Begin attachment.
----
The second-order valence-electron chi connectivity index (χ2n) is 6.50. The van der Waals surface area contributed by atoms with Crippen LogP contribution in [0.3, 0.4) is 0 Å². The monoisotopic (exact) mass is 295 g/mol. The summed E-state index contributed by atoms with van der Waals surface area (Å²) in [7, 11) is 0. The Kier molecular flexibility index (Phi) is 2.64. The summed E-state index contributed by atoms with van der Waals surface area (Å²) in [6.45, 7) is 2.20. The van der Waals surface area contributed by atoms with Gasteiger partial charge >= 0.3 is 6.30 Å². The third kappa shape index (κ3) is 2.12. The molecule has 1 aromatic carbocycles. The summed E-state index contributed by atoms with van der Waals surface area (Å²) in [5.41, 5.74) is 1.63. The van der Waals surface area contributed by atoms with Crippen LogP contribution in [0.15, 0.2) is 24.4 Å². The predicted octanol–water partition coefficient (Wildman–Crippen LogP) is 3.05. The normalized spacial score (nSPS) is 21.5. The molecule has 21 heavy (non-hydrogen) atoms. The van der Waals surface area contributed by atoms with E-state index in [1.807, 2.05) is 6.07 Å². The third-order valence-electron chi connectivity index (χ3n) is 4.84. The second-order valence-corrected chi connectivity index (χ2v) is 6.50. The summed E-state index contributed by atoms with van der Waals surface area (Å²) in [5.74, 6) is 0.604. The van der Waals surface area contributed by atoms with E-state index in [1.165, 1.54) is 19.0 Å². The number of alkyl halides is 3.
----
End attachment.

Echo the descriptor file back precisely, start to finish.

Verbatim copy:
The second-order valence-electron chi connectivity index (χ2n) is 6.50. The van der Waals surface area contributed by atoms with Crippen LogP contribution in [0.3, 0.4) is 0 Å². The monoisotopic (exact) mass is 295 g/mol. The summed E-state index contributed by atoms with van der Waals surface area (Å²) in [7, 11) is 0. The Kier molecular flexibility index (Phi) is 2.64. The summed E-state index contributed by atoms with van der Waals surface area (Å²) in [6.45, 7) is 2.20. The van der Waals surface area contributed by atoms with Gasteiger partial charge >= 0.3 is 6.30 Å². The third kappa shape index (κ3) is 2.12. The molecule has 1 aromatic carbocycles. The summed E-state index contributed by atoms with van der Waals surface area (Å²) in [5.41, 5.74) is 1.63. The van der Waals surface area contributed by atoms with Crippen LogP contribution in [0.15, 0.2) is 24.4 Å². The predicted octanol–water partition coefficient (Wildman–Crippen LogP) is 3.05. The normalized spacial score (nSPS) is 21.5. The molecule has 21 heavy (non-hydrogen) atoms. The van der Waals surface area contributed by atoms with E-state index in [1.807, 2.05) is 6.07 Å². The third-order valence-electron chi connectivity index (χ3n) is 4.84. The second-order valence-corrected chi connectivity index (χ2v) is 6.50. The summed E-state index contributed by atoms with van der Waals surface area (Å²) in [5.74, 6) is 0.604. The van der Waals surface area contributed by atoms with E-state index in [1.165, 1.54) is 19.0 Å². The number of alkyl halides is 3.